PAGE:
Sauteing Vegetables

How to saute vegetables

Sautéing is a high-heat cooking method that concentrates and enhances the flavor of vegetables by evaporating their water and caramelizing them so that they are savory and flavorful on the outside and meltingly tender on the inside. The fat you use - butter, oil or rendered animal fat - adds additional flavor.

Small vegetables or vegetable slices and pieces are sautéed by tossing in a wide pan with sloping sides. Tossing is better than stirring because it's gentler and even delicate stirring can crush some vegetables as they cook. Tossing can be intimidating at first, but with a little experience (tossing dried beans is good practice), it becomes second nature and is easier than stirring. Vegetable pieces that are too large to toss - such as potatoes, long slices of zucchini or eggplant - are sautéed in a single layer until browned, then turned with a pair of tongs or a spatula. Watery vegetables such as sliced tomatoes may also be coated with flour or a breading mixture before sautéing. The coating absorbs the moisture given off by the vegetable as it cooks and helps it brown; it also adds flavor and keeps the vegetable from absorbing fat.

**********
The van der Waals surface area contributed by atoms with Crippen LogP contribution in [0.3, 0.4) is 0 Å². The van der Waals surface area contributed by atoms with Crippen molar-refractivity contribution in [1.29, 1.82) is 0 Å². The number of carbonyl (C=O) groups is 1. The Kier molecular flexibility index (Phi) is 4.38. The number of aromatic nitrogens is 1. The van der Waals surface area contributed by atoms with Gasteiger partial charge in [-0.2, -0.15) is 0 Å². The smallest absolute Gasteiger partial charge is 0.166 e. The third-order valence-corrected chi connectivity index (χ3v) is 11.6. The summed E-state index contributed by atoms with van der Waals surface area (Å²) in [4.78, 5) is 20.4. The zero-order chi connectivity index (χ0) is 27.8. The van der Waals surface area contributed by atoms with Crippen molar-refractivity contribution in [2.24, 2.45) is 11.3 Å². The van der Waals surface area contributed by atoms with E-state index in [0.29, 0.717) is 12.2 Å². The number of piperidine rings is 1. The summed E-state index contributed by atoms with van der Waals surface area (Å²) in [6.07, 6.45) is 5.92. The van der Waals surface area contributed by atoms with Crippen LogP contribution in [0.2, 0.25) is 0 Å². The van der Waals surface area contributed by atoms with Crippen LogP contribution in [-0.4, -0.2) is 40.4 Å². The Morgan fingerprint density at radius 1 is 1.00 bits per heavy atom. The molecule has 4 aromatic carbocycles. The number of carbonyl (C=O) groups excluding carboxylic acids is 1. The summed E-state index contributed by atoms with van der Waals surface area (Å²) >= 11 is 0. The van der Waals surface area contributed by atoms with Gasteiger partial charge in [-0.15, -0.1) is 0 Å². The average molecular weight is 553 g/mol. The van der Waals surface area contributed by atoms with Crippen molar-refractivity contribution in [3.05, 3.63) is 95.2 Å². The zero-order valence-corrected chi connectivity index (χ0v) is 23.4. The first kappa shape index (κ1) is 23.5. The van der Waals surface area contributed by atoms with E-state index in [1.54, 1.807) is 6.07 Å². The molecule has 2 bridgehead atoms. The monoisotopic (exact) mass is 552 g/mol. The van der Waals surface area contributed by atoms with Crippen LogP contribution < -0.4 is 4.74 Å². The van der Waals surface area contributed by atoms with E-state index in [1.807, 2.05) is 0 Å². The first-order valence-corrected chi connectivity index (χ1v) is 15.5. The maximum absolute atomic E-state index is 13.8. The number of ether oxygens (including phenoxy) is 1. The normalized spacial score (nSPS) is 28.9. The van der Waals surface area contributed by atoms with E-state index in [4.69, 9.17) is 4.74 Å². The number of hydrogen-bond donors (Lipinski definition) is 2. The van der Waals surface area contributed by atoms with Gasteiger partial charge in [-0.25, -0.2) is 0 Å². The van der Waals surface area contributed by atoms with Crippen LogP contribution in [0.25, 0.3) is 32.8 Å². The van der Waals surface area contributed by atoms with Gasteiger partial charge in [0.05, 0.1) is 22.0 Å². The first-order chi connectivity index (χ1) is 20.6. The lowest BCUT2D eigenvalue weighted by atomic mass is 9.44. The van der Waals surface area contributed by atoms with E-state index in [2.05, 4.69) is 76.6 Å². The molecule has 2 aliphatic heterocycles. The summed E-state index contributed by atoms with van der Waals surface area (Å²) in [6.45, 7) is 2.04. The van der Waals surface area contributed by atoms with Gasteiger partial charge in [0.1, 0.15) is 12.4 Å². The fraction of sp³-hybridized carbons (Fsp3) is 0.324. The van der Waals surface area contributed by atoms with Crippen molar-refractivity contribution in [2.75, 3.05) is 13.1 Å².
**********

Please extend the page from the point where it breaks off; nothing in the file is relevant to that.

More Cooking Guide

Visitors Currently Online: 8